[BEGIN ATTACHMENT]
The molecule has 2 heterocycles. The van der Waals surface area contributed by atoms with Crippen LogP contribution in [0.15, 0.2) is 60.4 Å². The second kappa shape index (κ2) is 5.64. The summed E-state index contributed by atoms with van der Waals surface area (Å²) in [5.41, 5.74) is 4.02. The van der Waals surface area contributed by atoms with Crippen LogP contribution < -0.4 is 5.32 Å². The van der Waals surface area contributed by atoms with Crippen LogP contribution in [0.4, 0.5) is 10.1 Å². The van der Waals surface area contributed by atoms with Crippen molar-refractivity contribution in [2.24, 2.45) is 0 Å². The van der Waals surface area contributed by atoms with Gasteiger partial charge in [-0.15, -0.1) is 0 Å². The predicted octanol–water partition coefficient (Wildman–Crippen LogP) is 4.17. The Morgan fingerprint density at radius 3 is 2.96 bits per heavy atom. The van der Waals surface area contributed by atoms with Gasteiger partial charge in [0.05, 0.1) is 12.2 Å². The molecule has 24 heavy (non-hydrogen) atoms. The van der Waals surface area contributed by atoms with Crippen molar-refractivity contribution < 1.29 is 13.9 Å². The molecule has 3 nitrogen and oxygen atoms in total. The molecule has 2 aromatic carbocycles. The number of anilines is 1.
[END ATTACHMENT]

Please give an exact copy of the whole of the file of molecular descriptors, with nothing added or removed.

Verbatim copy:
The molecule has 2 heterocycles. The van der Waals surface area contributed by atoms with Crippen LogP contribution in [0.15, 0.2) is 60.4 Å². The second kappa shape index (κ2) is 5.64. The summed E-state index contributed by atoms with van der Waals surface area (Å²) in [5.41, 5.74) is 4.02. The van der Waals surface area contributed by atoms with Crippen LogP contribution < -0.4 is 5.32 Å². The van der Waals surface area contributed by atoms with Crippen LogP contribution in [0.4, 0.5) is 10.1 Å². The van der Waals surface area contributed by atoms with Crippen molar-refractivity contribution in [2.24, 2.45) is 0 Å². The van der Waals surface area contributed by atoms with Gasteiger partial charge in [-0.15, -0.1) is 0 Å². The predicted octanol–water partition coefficient (Wildman–Crippen LogP) is 4.17. The Morgan fingerprint density at radius 3 is 2.96 bits per heavy atom. The van der Waals surface area contributed by atoms with Gasteiger partial charge in [0.05, 0.1) is 12.2 Å². The molecule has 24 heavy (non-hydrogen) atoms. The van der Waals surface area contributed by atoms with Crippen molar-refractivity contribution < 1.29 is 13.9 Å². The molecule has 3 nitrogen and oxygen atoms in total. The molecule has 2 aromatic carbocycles. The number of anilines is 1.